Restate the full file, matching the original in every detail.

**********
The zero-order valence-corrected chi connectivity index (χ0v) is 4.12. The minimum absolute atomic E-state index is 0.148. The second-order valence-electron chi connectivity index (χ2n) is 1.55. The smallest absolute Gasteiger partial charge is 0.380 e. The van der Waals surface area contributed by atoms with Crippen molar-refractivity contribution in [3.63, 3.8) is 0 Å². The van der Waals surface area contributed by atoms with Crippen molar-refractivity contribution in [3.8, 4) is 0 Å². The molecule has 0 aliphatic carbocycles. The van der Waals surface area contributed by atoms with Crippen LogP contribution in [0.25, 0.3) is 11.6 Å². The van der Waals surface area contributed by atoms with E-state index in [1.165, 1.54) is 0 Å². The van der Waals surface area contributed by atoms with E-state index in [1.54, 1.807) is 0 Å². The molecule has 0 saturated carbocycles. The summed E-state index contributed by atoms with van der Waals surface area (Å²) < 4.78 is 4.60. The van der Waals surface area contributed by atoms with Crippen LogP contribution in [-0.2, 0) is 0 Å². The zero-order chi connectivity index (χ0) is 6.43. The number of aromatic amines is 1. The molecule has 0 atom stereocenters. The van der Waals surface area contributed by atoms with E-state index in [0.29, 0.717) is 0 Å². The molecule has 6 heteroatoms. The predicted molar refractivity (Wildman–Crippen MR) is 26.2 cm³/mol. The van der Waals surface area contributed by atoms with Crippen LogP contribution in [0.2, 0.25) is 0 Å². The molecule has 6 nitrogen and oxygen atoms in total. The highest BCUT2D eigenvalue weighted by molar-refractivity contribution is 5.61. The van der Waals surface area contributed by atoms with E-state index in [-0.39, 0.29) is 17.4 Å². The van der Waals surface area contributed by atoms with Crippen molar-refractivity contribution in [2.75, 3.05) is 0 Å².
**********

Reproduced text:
The zero-order valence-corrected chi connectivity index (χ0v) is 4.12. The minimum absolute atomic E-state index is 0.148. The second-order valence-electron chi connectivity index (χ2n) is 1.55. The smallest absolute Gasteiger partial charge is 0.380 e. The van der Waals surface area contributed by atoms with Crippen molar-refractivity contribution in [3.63, 3.8) is 0 Å². The van der Waals surface area contributed by atoms with Crippen molar-refractivity contribution in [3.8, 4) is 0 Å². The molecule has 0 aliphatic carbocycles. The van der Waals surface area contributed by atoms with Crippen LogP contribution in [0.25, 0.3) is 11.6 Å². The van der Waals surface area contributed by atoms with E-state index in [1.165, 1.54) is 0 Å². The van der Waals surface area contributed by atoms with E-state index in [1.54, 1.807) is 0 Å². The molecule has 0 saturated carbocycles. The summed E-state index contributed by atoms with van der Waals surface area (Å²) < 4.78 is 4.60. The van der Waals surface area contributed by atoms with Crippen LogP contribution in [-0.2, 0) is 0 Å². The zero-order chi connectivity index (χ0) is 6.43. The number of aromatic amines is 1. The molecule has 0 atom stereocenters. The van der Waals surface area contributed by atoms with E-state index in [0.29, 0.717) is 0 Å². The molecule has 6 heteroatoms. The predicted molar refractivity (Wildman–Crippen MR) is 26.2 cm³/mol. The van der Waals surface area contributed by atoms with Crippen LogP contribution in [0.2, 0.25) is 0 Å². The molecule has 6 nitrogen and oxygen atoms in total. The highest BCUT2D eigenvalue weighted by molar-refractivity contribution is 5.61. The van der Waals surface area contributed by atoms with E-state index in [-0.39, 0.29) is 17.4 Å². The van der Waals surface area contributed by atoms with Crippen molar-refractivity contribution in [2.75, 3.05) is 0 Å².